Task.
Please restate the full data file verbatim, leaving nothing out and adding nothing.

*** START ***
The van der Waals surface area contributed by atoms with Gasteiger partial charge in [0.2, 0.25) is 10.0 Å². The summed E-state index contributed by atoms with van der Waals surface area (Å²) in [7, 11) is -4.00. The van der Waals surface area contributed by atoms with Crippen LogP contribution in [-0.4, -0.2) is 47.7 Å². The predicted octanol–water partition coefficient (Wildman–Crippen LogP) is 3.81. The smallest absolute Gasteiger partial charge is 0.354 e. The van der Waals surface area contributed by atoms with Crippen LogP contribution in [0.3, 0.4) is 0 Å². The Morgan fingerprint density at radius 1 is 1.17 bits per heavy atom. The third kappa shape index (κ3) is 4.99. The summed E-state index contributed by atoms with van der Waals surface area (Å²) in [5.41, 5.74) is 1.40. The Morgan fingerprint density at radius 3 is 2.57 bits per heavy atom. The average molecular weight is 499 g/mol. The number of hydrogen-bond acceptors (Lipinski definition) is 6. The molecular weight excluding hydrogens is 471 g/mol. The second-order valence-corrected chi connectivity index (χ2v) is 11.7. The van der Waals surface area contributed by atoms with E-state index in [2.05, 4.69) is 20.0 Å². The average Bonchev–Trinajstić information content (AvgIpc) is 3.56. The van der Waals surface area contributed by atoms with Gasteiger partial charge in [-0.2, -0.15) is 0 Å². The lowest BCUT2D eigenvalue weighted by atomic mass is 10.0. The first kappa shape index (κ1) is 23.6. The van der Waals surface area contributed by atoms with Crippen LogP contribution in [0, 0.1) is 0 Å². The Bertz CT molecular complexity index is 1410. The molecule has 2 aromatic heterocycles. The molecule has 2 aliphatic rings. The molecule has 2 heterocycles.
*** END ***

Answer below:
The van der Waals surface area contributed by atoms with Gasteiger partial charge in [0.2, 0.25) is 10.0 Å². The summed E-state index contributed by atoms with van der Waals surface area (Å²) in [7, 11) is -4.00. The van der Waals surface area contributed by atoms with Crippen LogP contribution in [-0.4, -0.2) is 47.7 Å². The predicted octanol–water partition coefficient (Wildman–Crippen LogP) is 3.81. The smallest absolute Gasteiger partial charge is 0.354 e. The van der Waals surface area contributed by atoms with Crippen LogP contribution in [0.3, 0.4) is 0 Å². The Morgan fingerprint density at radius 1 is 1.17 bits per heavy atom. The third kappa shape index (κ3) is 4.99. The summed E-state index contributed by atoms with van der Waals surface area (Å²) in [5.41, 5.74) is 1.40. The Morgan fingerprint density at radius 3 is 2.57 bits per heavy atom. The average molecular weight is 499 g/mol. The number of hydrogen-bond acceptors (Lipinski definition) is 6. The molecular weight excluding hydrogens is 471 g/mol. The second-order valence-corrected chi connectivity index (χ2v) is 11.7. The van der Waals surface area contributed by atoms with E-state index in [2.05, 4.69) is 20.0 Å². The average Bonchev–Trinajstić information content (AvgIpc) is 3.56. The van der Waals surface area contributed by atoms with Gasteiger partial charge in [-0.2, -0.15) is 0 Å². The lowest BCUT2D eigenvalue weighted by atomic mass is 10.0. The first kappa shape index (κ1) is 23.6. The van der Waals surface area contributed by atoms with Crippen LogP contribution in [0, 0.1) is 0 Å². The Bertz CT molecular complexity index is 1410. The molecule has 2 aromatic heterocycles. The molecule has 2 aliphatic rings. The molecule has 2 heterocycles.